There is, however, one enormous feature of Haiti’s postcolonial history that sets it apart from its contiguous neighbor, and that in very large measure predetermined the nation’s economic fortunes from the beginning: that is, its debt to France, acquired in the early nineteenth century, which France—empire, monarchy, and republic alike—was absolutely punctilious in seeing discharged down to the last sou.
It is, of course, an extraordinarily difficult thing for any small nation—or for most large nations, for that matter—to rise out of an indurated culture of poverty. Haiti, I think, was never given a fighting chance. As soon as the small republic had won its independence, in 1804, France began to blockade its ports and embargo its goods, and continued doing so for more than twenty years. It relented at last only in 1825, when Haiti had no choice but to consent to indemnify the French government for France’s lost possessions—plantations, slaves, and so forth—on Hispaniola. The sum agreed upon was 150 gold francs, which in modern terms would be more than 21 billion dollars. This was so far in excess of Haiti’s actual wealth, however, that the small republic had to borrow the money; and the only creditor willing to advance the money was France itself, at an obscene rate of interest. The last payment on the debt was not made until 1947, by which time Haiti had been confirmed in its position in the world as a perpetual debtor state, never able to produce in any year more than a pitiable fraction of what it owes.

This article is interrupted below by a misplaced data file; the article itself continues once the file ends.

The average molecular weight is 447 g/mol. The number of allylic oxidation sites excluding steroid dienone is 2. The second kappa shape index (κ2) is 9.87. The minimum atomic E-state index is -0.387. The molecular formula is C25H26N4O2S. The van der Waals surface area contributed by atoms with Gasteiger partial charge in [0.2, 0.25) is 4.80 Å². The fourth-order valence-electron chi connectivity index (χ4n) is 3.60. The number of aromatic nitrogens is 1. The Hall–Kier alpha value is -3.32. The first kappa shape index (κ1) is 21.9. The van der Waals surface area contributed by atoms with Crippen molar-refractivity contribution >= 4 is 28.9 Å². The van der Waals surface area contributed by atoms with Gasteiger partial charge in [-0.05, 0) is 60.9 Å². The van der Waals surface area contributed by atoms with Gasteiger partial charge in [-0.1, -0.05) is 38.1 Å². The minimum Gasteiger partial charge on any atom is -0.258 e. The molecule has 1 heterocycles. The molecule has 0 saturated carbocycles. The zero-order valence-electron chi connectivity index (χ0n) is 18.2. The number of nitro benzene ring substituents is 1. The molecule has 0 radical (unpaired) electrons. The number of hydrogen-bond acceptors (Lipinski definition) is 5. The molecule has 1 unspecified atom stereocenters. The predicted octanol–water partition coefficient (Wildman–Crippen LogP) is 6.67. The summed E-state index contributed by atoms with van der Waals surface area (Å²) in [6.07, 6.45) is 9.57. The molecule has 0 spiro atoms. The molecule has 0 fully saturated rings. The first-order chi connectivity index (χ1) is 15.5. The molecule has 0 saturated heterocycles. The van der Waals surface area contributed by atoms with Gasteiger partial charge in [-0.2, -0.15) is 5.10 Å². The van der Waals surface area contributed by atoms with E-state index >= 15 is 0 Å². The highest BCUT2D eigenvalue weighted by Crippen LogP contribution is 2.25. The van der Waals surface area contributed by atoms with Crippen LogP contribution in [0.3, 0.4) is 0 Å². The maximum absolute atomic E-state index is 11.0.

There are obviously a host of reasons why Haiti is so very poor. Many nations are at least partially culpable for its sufferings (the story, for instance, of American sugar and fruit interests on the island, and of the 1916 occupation, and of our covert support for the Duvalier dictatorship, and so forth is quite tragic and embarrassing). And the Haitians have been betrayed by their ruling class so often and so monstrously that it is difficult to isolate many historical intervals of just governance. And an earthquake as massive as the one that just struck Haiti would have done immense damage to any nation.